Sugary fruit drinks may be presented as healthy for kids, but, according to the spokesperson for the Academy of Nutrition and Dietetics (AND), parents should instead turn to milk.

In a recent U.S. News & World Report article, Debbie Beauvais says while fruit drinks can’t be singled out as the only cause for childhood obesity, kids and adults should instead select other options, such as dairy.

Beauvais, who is a registered dietitian in addition to being an AND spokesperson, urged parents to make sure children consume 2 to 3 cups of low-fat or fat-free milk each day.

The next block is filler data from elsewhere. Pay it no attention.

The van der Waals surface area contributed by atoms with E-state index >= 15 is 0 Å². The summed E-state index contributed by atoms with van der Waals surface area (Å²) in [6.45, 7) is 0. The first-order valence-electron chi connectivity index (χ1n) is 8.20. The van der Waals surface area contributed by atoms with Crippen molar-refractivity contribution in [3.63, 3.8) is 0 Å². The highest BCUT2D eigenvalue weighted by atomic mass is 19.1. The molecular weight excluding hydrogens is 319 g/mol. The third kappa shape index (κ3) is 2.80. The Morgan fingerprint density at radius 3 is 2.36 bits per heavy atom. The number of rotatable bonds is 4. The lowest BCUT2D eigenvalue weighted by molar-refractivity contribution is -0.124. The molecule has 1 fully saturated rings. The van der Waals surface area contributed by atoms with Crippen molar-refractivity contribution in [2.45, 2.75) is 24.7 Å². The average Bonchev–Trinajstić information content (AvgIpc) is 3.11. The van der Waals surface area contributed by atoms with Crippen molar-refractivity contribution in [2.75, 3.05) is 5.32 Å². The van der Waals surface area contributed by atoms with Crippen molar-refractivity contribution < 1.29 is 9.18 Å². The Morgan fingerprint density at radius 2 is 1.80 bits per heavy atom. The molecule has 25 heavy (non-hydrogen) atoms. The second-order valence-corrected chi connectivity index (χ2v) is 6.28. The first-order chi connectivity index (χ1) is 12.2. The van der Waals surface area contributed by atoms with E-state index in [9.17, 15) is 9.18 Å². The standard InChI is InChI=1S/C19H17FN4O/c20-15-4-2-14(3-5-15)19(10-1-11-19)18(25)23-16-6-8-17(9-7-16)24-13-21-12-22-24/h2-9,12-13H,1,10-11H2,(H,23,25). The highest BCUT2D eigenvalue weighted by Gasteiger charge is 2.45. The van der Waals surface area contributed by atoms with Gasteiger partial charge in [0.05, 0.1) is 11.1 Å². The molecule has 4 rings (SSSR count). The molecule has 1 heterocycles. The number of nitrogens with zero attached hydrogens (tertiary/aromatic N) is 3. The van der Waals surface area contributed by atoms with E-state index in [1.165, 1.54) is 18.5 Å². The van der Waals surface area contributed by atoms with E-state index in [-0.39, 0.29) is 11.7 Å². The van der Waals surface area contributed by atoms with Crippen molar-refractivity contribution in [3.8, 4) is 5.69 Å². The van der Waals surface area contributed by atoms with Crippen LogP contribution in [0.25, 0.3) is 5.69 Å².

For children who turn up their noses at white milk, Beauvais suggests trying flavored milk.

“Flavored milk is a trade-off to no milk at all,” she said. “The nutrition that milk provides is more important than those few extra calories and sugar that add flavor.”

Beauvais also suggested that parents turn to pure fruit juice instead of juice drinks.